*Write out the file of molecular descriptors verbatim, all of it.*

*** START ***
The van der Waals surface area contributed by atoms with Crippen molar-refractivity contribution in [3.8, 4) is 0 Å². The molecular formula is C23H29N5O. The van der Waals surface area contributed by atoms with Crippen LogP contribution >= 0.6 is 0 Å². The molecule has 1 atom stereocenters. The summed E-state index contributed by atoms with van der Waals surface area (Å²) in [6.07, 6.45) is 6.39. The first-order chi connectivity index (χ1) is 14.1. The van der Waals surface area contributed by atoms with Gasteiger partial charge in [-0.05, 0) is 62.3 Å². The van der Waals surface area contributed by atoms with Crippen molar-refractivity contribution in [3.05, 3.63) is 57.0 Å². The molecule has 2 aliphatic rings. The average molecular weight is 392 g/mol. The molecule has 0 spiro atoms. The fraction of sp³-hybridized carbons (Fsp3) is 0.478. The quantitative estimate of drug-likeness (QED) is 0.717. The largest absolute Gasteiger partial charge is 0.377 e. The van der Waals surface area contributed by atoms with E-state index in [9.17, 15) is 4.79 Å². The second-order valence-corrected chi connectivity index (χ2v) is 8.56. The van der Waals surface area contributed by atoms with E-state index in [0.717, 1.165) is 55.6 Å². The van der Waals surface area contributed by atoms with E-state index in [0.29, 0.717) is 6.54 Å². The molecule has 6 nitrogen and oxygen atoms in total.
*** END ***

The van der Waals surface area contributed by atoms with Crippen molar-refractivity contribution in [3.8, 4) is 0 Å². The molecular formula is C23H29N5O. The van der Waals surface area contributed by atoms with Crippen LogP contribution >= 0.6 is 0 Å². The molecule has 1 atom stereocenters. The summed E-state index contributed by atoms with van der Waals surface area (Å²) in [6.07, 6.45) is 6.39. The first-order chi connectivity index (χ1) is 14.1. The van der Waals surface area contributed by atoms with Gasteiger partial charge in [-0.05, 0) is 62.3 Å². The van der Waals surface area contributed by atoms with Crippen molar-refractivity contribution in [3.05, 3.63) is 57.0 Å². The molecule has 2 aliphatic rings. The average molecular weight is 392 g/mol. The molecule has 0 spiro atoms. The fraction of sp³-hybridized carbons (Fsp3) is 0.478. The quantitative estimate of drug-likeness (QED) is 0.717. The largest absolute Gasteiger partial charge is 0.377 e. The van der Waals surface area contributed by atoms with E-state index in [9.17, 15) is 4.79 Å². The second-order valence-corrected chi connectivity index (χ2v) is 8.56. The van der Waals surface area contributed by atoms with E-state index in [0.717, 1.165) is 55.6 Å². The van der Waals surface area contributed by atoms with E-state index in [0.29, 0.717) is 6.54 Å². The molecule has 6 nitrogen and oxygen atoms in total.